De Bruyn pushes claim for number three slot

Proteas batsman Theunis de Bruyn is delighted to have been given an opportunity to impress in his favoured number three position in the batting order.

De Bruyn scored 101 from first drop in the fourth innings of the second Test against Sri Lanka, registering the highest score for the tourists who were well beaten.

The Proteas were unable to find an answer to the spin threat of Sri Lanka throughout the series but will take heart from the way Temba Bavuma and De Bruyn frustrated the home side on the fourth morning.

Speaking after the loss De Bruyn said: “Temba actually came in and played quite comfortably.

“He scored runs all the way through his innings and could start ticking over the strike. I think we almost had the same game plan – to sweep a lot and reverse sweep, and hit your ones over the legside. I think we both learned a lot over the last few hours, playing against the Sri Lankan spinners on this wicket.”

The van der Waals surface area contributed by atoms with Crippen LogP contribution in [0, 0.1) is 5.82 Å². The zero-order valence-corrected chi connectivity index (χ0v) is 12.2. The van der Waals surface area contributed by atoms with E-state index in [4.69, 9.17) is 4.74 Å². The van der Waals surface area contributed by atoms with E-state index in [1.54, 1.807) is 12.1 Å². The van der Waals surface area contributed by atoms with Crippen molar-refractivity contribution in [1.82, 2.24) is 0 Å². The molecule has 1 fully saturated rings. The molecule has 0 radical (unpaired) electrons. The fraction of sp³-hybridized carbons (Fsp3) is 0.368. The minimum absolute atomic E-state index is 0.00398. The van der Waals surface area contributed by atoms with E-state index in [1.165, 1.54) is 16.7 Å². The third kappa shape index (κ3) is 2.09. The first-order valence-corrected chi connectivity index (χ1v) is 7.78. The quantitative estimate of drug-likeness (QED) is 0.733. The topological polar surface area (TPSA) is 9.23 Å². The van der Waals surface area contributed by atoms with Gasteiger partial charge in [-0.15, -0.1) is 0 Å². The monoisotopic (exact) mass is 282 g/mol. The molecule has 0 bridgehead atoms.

De Bruyn is perhaps the only Proteas batsman on the tour to have enhanced his reputation having endured a frustrating start to his career at the highest level before the breakthrough innings at the SSC.

Until the third afternoon in Colombo, De Bruyn had been unable to translate domestic red-ball dominance to even moderate international success but a promotion up the order has given the tourists a silver lining in the form of a prime candidate to fill the Test number three position for the next five years.

Speaking of his move up the order, De Bruyn said: “For me, it does make a difference batting at No. 3. I’ve batted there my whole career, even as a youngster. The waiting game when you’re batting at six and seven mentally drains you – I don’t know, I’m not used to it. But I wanted to do really well batting at No. 3. It’s a place I really cherish and I’d like to make it my own one day if I get more opportunities.”

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De Bruyn proved to be the best sweeper in the Proteas dressing room on this visit, showing an adaptability that will impress Ottis Gibson.

“Back home you don’t need the sweep, because we play on bouncier wickets and you can play spinners down the ground,” he said. “But here, you know they’re bowling in good areas, and the wickets don’t bounce as much. The sweep is a better option.

“For me, it was important to get the fielders out on the boundary, early on – especially with the new ball. If you’re just defending, it can be difficult. So if you put the bowlers slightly under pressure, you can get the fielders out. I didn’t know it was going to take that long to get a hundred. They just don’t let you go. They keep on bowling very accurately. It’s Test cricket. It’s not easy.”